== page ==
Under Mongolia’s constitution and 2011 foreign policy concept, Mongolia will keep equal partnerships with its two neighbors, Russia and China, but will seek other diplomatic relations as well. These “third neighbor” partners include the United States, Japan, European Union, India, South Korea, Turkey, and other developing democratic countries. Mongolia’s “third neighbor foreign policy” allows for the expansion of partnerships via bilateral, trilateral, and multilateral agreements between regional and global actors; the 2011 foreign policy concept highlights such opportunities.

Mongolia-US Trade Act

Mongolia is utilizing its third-neighbor foreign policy to its highest potential by expanding bilateral economic relations with countries around the world without provoking too much conflict with the two giant geopolitical powers, and the country’s only neighbors, Russia and China.

On July 26, 2018, Representative Ted Yoho and nine other members of the U.S. House of Representatives introduced a trade bill between the United States and Mongolia. The proposed Mongolia Third Neighbor Trade Act seeks to promote Mongolia-U.S. trade by authorizing duty-free treatment for certain imports, like cashmere and textile materials. The Mongolia Third Neighbor Trade Act would play a crucial role in Mongolia’s overall economic development, increasing exports-led businesses as well as diversifying its markets. Following the legislative proposal, on July 30, 2018, Mongolian President Khaltmaa Battulga expressed his full support for the trade act and gratitude to the sponsors.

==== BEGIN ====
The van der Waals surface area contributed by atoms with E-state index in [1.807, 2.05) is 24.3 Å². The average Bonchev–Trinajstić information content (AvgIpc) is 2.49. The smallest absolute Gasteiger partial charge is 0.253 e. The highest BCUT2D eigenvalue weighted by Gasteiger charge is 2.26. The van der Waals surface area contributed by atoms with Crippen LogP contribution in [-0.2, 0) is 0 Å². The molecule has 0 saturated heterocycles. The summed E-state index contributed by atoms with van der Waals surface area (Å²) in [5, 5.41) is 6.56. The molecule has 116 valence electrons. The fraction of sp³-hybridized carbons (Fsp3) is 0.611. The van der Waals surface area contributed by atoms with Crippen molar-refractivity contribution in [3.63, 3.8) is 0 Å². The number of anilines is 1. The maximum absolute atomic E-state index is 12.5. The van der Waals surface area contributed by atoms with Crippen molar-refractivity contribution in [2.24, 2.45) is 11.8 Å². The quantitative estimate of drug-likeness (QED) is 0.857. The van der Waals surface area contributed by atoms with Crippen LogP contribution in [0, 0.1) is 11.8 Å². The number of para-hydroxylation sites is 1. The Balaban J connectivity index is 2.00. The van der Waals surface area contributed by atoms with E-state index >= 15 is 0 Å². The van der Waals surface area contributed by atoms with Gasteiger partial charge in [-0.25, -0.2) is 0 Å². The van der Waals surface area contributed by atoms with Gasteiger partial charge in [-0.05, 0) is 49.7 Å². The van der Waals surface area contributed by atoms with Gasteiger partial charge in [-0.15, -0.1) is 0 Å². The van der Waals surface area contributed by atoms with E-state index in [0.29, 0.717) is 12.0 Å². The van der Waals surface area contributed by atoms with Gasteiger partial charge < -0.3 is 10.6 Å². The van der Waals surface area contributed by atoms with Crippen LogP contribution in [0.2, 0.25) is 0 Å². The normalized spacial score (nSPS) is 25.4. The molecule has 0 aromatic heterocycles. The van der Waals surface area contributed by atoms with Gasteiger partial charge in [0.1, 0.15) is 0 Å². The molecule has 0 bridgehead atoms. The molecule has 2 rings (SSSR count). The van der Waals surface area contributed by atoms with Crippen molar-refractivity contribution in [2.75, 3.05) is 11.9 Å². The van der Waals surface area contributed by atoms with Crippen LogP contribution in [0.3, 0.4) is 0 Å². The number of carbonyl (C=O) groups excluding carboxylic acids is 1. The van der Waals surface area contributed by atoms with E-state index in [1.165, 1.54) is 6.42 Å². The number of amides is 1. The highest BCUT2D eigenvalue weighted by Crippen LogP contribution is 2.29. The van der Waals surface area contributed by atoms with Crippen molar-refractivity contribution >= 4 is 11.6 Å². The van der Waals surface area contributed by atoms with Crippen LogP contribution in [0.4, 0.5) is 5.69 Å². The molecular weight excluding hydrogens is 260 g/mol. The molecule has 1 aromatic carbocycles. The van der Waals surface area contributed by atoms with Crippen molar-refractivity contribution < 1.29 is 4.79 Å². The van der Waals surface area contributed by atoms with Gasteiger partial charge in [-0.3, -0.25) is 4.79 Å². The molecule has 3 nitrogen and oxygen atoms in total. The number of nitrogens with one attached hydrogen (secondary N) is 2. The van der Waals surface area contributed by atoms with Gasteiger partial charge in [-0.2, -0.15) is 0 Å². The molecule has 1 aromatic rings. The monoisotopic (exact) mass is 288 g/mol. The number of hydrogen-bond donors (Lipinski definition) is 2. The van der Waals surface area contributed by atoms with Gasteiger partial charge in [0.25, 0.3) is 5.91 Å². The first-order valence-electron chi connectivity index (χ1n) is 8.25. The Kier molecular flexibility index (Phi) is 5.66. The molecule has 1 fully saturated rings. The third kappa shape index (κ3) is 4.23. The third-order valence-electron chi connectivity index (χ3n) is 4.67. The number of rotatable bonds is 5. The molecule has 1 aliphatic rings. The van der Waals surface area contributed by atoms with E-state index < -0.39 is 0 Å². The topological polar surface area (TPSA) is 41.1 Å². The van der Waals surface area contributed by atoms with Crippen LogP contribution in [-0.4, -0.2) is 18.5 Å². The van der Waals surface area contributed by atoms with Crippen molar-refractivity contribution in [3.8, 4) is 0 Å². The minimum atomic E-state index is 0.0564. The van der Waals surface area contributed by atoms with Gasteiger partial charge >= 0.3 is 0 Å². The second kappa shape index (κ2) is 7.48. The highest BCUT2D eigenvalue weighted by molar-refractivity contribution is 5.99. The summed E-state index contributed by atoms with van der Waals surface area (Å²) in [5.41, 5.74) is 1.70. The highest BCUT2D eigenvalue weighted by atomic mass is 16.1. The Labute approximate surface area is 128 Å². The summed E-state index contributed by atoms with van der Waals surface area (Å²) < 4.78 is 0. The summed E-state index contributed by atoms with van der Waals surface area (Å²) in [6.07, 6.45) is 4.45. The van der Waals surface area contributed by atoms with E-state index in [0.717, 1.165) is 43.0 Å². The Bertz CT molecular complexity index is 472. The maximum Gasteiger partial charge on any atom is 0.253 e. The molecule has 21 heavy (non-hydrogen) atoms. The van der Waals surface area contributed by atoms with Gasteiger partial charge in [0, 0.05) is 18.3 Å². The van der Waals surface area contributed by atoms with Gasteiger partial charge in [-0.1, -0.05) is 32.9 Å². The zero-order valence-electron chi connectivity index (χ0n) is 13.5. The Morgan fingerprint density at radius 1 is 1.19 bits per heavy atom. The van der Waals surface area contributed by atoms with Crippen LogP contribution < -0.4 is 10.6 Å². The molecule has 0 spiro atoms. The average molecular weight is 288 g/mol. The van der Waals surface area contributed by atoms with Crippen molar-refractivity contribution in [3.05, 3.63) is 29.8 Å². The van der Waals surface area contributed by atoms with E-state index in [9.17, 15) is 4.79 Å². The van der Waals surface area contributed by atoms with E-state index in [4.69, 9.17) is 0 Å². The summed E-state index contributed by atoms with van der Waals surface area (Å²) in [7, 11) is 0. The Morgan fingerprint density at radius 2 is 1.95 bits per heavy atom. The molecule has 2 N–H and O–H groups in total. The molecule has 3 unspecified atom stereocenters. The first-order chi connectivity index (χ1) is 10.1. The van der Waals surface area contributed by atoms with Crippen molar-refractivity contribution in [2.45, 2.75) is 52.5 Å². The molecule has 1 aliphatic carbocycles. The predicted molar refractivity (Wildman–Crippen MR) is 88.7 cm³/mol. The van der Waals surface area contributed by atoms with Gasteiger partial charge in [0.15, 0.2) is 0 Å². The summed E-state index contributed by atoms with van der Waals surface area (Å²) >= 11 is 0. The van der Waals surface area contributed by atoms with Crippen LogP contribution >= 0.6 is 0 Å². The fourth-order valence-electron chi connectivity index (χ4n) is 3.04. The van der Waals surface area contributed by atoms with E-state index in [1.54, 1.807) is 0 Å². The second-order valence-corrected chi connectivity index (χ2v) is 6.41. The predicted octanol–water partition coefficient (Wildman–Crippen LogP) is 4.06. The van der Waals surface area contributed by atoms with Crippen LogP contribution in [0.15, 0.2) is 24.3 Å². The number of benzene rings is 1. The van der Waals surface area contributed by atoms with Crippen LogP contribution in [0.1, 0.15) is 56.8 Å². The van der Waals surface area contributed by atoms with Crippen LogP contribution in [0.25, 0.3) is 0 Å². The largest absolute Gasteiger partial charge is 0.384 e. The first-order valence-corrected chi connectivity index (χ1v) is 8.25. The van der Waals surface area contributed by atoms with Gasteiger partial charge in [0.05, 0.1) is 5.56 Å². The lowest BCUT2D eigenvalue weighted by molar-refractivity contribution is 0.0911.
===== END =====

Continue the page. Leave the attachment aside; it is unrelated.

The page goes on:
One notable example of how the act could help Mongolia’s economy is in regards to exporting high-end cashmere and other final textile products. Mongolia is the second largest producer of cashmere behind China. While China is Mongolia’s main purchaser of cashmere and textiles, the final product on the global market is labeled as made in China. “In 2017, only 1,100 tons out of total of 9,400 tons raw cashmere, which is almost 50 percent of world cashmere, is processed within the country while the rest of 8,300 tons is exported mainly to China in raw [form] without adding value,” Battulga said. The act, if passed, would allow Mongolia to produce a final product and export it to the United States duty-free, skipping the Chinese middleman. Relatedly, the act could boost economic trilateralism between Mongolia, the United States, and Japan, with which Mongolia signed an economic strategic partnership agreement in 2015. The proposed Mongolia Third Neighbor Trade Act is viewed as an opportunity and a positive shift in bilateral relations for both the United States and Mongolia. As the act moves through the U.S. legislative process, it has garnered 16 additional supporters in the House.